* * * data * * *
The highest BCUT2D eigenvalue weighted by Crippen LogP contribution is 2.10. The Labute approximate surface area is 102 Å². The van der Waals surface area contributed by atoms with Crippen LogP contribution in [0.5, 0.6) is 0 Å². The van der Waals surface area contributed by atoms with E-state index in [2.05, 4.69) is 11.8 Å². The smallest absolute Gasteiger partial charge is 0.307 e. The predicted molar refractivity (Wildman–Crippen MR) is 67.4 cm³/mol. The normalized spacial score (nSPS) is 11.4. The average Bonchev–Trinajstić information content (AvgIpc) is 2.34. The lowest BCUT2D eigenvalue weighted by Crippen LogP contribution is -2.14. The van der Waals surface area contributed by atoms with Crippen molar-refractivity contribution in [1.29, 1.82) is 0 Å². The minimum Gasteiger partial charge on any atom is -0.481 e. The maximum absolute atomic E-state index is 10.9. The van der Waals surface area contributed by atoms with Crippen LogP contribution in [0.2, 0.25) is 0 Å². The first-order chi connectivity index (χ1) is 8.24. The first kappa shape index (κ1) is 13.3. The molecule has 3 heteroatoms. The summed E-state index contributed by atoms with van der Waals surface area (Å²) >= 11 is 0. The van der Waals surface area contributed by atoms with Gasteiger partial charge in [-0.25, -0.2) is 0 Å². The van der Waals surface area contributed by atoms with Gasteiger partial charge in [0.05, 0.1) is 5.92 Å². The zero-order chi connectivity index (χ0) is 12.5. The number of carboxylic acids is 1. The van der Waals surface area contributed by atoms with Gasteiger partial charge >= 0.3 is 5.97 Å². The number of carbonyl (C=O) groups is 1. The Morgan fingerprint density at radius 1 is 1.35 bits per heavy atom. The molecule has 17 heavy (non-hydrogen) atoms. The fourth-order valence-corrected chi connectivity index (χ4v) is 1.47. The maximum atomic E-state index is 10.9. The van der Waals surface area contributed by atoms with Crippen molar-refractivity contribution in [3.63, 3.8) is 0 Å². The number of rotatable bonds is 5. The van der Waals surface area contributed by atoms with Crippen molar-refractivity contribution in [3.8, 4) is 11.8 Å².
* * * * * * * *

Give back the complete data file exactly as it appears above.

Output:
The highest BCUT2D eigenvalue weighted by Crippen LogP contribution is 2.10. The Labute approximate surface area is 102 Å². The van der Waals surface area contributed by atoms with Crippen LogP contribution in [0.5, 0.6) is 0 Å². The van der Waals surface area contributed by atoms with E-state index in [2.05, 4.69) is 11.8 Å². The smallest absolute Gasteiger partial charge is 0.307 e. The predicted molar refractivity (Wildman–Crippen MR) is 67.4 cm³/mol. The normalized spacial score (nSPS) is 11.4. The average Bonchev–Trinajstić information content (AvgIpc) is 2.34. The lowest BCUT2D eigenvalue weighted by Crippen LogP contribution is -2.14. The van der Waals surface area contributed by atoms with Crippen molar-refractivity contribution in [1.29, 1.82) is 0 Å². The minimum Gasteiger partial charge on any atom is -0.481 e. The maximum absolute atomic E-state index is 10.9. The van der Waals surface area contributed by atoms with Crippen LogP contribution in [0.2, 0.25) is 0 Å². The first-order chi connectivity index (χ1) is 8.24. The first kappa shape index (κ1) is 13.3. The molecule has 3 heteroatoms. The summed E-state index contributed by atoms with van der Waals surface area (Å²) >= 11 is 0. The van der Waals surface area contributed by atoms with Gasteiger partial charge in [-0.25, -0.2) is 0 Å². The van der Waals surface area contributed by atoms with Gasteiger partial charge in [0.05, 0.1) is 5.92 Å². The zero-order chi connectivity index (χ0) is 12.5. The number of carboxylic acids is 1. The van der Waals surface area contributed by atoms with Gasteiger partial charge >= 0.3 is 5.97 Å². The number of carbonyl (C=O) groups is 1. The Morgan fingerprint density at radius 1 is 1.35 bits per heavy atom. The molecule has 17 heavy (non-hydrogen) atoms. The fourth-order valence-corrected chi connectivity index (χ4v) is 1.47. The maximum atomic E-state index is 10.9. The van der Waals surface area contributed by atoms with Crippen molar-refractivity contribution in [3.63, 3.8) is 0 Å². The number of rotatable bonds is 5. The van der Waals surface area contributed by atoms with Crippen molar-refractivity contribution in [3.8, 4) is 11.8 Å².